Why is it so important?

Sleep is one of the most underrated lifestyle factors and a core pillar of health. A lack of sleep/poor sleep quality is associated with a range of everyday & athletic performance deficits. They include decreased concentration/focus/lethargy, suppressed immune function, increased reaction times & reduced precision/accuracy to name a few.

Did you know sleep can also affect your appetite & affinity for certain foods?

Sleep plays a role in regulating our hunger hormones. After a poor night of sleep the appetite hormone ghrelin (that signals to our brain when we are full) is increased . In tandem, release of the satiety hormone leptin (signals when we are full) is suppressed. Ultimately this can lead to consumption of extra calories.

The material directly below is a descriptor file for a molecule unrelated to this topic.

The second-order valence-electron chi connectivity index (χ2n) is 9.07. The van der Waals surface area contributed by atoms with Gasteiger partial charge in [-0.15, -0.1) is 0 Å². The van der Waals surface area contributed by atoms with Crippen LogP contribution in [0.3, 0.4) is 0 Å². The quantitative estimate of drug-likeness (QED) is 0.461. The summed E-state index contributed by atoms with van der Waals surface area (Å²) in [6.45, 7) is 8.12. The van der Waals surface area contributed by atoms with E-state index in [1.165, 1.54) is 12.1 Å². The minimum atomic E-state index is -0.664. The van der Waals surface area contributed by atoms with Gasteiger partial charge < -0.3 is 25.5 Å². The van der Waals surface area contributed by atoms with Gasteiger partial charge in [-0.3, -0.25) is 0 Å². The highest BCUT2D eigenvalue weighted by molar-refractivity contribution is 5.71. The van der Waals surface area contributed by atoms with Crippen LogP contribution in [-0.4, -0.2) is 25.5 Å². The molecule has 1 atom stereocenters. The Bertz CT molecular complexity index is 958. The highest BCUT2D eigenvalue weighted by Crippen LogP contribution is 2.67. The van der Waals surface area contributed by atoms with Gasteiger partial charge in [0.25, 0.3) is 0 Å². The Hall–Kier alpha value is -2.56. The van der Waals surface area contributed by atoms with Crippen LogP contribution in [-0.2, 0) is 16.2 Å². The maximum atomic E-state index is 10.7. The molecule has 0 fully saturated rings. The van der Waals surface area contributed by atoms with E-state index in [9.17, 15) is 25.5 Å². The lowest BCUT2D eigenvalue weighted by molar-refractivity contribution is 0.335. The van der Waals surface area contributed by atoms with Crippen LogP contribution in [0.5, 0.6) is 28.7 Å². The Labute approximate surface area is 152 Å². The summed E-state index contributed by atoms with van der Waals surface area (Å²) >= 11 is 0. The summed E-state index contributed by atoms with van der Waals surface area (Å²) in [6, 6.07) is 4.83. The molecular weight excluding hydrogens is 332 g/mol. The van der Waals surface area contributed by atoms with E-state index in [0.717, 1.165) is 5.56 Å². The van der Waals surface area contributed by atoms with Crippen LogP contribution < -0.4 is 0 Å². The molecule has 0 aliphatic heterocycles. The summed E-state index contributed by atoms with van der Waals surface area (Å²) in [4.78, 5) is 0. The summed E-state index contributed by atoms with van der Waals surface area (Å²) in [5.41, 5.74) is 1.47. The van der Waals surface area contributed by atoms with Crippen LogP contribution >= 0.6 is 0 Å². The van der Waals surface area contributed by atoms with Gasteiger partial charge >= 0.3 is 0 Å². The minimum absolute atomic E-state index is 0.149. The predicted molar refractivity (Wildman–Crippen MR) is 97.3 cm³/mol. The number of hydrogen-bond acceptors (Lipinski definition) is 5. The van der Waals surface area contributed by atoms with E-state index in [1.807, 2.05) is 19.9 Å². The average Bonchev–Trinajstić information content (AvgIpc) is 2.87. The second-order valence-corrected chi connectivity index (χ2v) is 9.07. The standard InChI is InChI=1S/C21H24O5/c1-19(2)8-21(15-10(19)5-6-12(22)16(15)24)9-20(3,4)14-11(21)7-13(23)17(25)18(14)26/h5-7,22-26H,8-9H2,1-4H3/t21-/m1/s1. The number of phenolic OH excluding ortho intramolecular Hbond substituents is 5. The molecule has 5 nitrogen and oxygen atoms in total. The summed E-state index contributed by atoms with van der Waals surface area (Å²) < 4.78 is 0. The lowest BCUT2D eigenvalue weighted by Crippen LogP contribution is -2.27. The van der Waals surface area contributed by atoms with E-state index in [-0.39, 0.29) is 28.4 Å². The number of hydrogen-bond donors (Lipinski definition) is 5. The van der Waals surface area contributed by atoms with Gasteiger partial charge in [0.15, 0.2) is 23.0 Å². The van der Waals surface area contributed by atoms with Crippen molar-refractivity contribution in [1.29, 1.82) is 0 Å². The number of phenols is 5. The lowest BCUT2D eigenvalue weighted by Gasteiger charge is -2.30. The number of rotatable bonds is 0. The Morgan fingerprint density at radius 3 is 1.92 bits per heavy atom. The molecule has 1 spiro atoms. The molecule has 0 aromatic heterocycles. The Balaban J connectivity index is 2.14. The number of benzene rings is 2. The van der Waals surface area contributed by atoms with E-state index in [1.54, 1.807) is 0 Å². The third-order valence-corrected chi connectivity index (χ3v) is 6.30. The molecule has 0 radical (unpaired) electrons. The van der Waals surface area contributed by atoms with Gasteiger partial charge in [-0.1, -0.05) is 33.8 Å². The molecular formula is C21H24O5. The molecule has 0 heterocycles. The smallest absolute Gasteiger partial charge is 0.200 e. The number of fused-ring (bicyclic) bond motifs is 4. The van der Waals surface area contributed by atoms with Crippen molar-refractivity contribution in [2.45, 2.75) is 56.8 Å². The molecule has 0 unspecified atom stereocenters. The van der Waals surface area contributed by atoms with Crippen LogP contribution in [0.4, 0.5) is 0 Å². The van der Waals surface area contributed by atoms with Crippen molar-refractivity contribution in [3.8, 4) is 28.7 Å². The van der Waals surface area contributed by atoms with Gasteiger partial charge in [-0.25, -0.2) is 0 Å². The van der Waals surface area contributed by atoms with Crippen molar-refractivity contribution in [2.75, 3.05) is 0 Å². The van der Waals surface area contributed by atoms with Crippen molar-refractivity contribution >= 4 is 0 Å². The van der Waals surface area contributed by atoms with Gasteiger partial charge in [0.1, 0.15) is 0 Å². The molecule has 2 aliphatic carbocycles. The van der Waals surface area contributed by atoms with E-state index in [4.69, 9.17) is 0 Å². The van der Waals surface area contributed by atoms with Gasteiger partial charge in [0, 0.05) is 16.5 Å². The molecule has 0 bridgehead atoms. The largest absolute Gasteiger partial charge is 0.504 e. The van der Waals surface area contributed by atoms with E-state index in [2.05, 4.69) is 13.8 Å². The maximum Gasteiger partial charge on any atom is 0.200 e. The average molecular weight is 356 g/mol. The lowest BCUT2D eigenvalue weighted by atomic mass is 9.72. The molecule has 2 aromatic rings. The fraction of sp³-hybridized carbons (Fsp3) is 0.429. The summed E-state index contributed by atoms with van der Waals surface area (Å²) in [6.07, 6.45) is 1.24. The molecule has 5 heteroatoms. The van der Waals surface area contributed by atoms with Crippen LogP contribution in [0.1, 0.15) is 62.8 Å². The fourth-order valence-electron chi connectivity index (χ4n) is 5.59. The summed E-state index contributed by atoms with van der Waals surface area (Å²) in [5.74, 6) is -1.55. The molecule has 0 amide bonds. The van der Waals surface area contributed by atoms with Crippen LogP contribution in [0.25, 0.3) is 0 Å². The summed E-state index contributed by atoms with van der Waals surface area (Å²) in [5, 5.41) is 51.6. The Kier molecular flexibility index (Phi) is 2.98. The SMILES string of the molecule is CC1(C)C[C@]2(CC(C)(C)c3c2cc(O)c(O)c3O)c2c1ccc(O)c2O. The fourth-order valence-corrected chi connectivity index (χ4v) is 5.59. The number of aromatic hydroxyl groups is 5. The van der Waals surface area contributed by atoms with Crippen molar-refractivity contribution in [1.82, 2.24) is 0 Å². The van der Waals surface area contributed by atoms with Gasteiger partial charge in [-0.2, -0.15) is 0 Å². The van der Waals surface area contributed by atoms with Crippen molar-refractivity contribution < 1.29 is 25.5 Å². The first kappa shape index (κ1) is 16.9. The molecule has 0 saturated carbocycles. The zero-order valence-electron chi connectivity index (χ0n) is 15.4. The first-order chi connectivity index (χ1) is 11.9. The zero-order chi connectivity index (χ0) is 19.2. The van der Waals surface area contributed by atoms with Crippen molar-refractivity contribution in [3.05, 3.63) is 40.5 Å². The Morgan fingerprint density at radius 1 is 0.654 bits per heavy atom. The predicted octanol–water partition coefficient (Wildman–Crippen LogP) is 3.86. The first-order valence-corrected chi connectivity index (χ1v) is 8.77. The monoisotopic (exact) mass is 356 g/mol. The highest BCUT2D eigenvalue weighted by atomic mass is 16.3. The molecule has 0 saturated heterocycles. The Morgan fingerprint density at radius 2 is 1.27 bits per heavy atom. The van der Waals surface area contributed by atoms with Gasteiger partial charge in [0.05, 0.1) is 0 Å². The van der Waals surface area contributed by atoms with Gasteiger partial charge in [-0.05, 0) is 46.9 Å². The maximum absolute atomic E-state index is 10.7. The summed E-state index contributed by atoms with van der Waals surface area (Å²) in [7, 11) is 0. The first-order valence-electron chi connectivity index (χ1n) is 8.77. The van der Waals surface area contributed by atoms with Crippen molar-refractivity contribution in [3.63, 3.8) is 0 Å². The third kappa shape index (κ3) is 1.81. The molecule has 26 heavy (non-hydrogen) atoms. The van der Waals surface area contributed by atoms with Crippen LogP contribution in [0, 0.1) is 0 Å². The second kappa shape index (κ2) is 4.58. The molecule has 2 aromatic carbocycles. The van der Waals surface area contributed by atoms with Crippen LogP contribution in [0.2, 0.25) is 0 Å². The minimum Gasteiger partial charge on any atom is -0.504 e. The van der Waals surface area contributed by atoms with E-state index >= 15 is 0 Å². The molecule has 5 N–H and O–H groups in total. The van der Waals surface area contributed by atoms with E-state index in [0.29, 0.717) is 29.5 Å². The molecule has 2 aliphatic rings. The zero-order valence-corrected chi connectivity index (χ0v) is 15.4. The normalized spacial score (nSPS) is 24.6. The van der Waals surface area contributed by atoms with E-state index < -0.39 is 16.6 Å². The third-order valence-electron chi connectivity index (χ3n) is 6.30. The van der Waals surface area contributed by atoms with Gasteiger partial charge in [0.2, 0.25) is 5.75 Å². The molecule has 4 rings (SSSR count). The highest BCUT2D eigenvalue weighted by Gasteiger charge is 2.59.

After a poor night of sleep our affinity for more convenient, readily available foods is also increased. Again, this can lead to consumption of extra calories by choosing energy dense foods (e.g. crisps, takeaways).

So what small changes can you make to improve your sleep?

  • Aim for 8 hours of quality sleep per night. If this goal seems a long way off at the moment, start working towards that 8 hour mark in 30 minute increments
  • Ensure your room is cool & dark
  • Avoid caffeine containing beverages at least 6 hours before bed. Caffeine is a stimulant with a half life of 6 hours (if you consume a cup of coffee at 7pm, 1/2 of the caffeine is still in your system at 1am). This might not affect your ability to fall asleep but it can interfere with your sleep quality
  • Try having a hot shower at least 60 minutes before bed. This will raise your body temperature allowing it to gradually drop over the hour or so before bed which can help improve sleep latency (time it takes to fall asleep)

Hopefully this helps to highlight the importance of sleep & that often it’s role in health is in fact, slept on (excuse the pun)!